Cumberland Fell ponies are being used in favour of 4x4s to repair paths in the Lake District. Yesterday morning a team of six ponies carried 200 empty stone bags from Black Sail Hut Ennerdale, Britain’s most remote youth hostel, to Brandreth in the Western Fells. The bags will be filled with stone and airlifted to Loft Beck coast walk, for use on footpaths in need of urgent repair.
The ponies made two journeys to Brandreth over the course of the day, loaded with flat packs of 20 empty bags. They were led by experienced volunteers and National Trust Staff for the 1.8 mile journeys. “The alternative would have been to use helicopters, 4×4 vehicles, or teams attempting to carry 10 at a time,” said a spokesperson for the fixthefells project (www.fixthefell.co.uk) who organised the journey along with the National Trust (www.nationaltrust.org.uk). “This method has far less impact on the landscape and keeps traditional methods of transport alive.”
Fell ponies are a hardy breed, more than capable of the job, according to Christine Robinson from Kerbeck Stud in Lamplugh who supplied and managed the ponies. “Some of the terrain was quite difficult and the last part had a very steep gradient,” she explained. “It is great to see the National Trust using the Fell Ponies in their natural habitat to provide a solution to transporting the empty bags from A to B, and assist the footpath workers in the fixthefells project.”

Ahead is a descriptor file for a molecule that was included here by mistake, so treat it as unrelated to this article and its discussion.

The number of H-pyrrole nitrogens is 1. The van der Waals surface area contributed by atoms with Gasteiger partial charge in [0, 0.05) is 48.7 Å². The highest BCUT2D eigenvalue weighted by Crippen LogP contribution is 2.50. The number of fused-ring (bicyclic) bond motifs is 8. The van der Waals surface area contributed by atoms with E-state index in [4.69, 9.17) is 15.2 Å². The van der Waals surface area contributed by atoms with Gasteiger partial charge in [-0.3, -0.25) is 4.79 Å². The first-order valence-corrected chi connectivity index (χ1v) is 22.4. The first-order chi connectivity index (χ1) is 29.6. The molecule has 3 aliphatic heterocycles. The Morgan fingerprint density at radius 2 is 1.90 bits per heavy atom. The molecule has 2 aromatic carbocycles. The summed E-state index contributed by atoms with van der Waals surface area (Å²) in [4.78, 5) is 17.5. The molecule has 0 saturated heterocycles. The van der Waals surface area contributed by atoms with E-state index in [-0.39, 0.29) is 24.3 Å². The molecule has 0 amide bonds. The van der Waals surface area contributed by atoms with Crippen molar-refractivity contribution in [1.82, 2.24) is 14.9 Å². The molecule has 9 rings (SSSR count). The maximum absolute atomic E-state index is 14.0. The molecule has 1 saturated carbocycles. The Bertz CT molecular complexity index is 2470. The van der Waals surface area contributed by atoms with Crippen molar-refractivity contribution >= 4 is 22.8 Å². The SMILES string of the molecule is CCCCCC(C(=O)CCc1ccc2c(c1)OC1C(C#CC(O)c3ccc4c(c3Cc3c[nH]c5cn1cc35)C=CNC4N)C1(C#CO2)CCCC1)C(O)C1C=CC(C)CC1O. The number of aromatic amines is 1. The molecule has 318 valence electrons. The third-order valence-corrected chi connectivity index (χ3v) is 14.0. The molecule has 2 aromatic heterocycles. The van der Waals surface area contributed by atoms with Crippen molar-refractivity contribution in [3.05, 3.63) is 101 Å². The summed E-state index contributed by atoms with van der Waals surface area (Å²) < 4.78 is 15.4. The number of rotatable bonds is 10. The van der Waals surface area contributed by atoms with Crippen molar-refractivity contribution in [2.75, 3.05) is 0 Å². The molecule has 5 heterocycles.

The Kerbeck Fell ponies compete at shows and participate in Pony Club and Riding Club events but the National Trust is keen to use them again as an alternative to diesel. “We need to keep these fell traditions alive and I am very happy that the ponies have something meaningful to work on,” said Christine. “I think they really enjoyed it. They went at the rate of knots and were very willing.”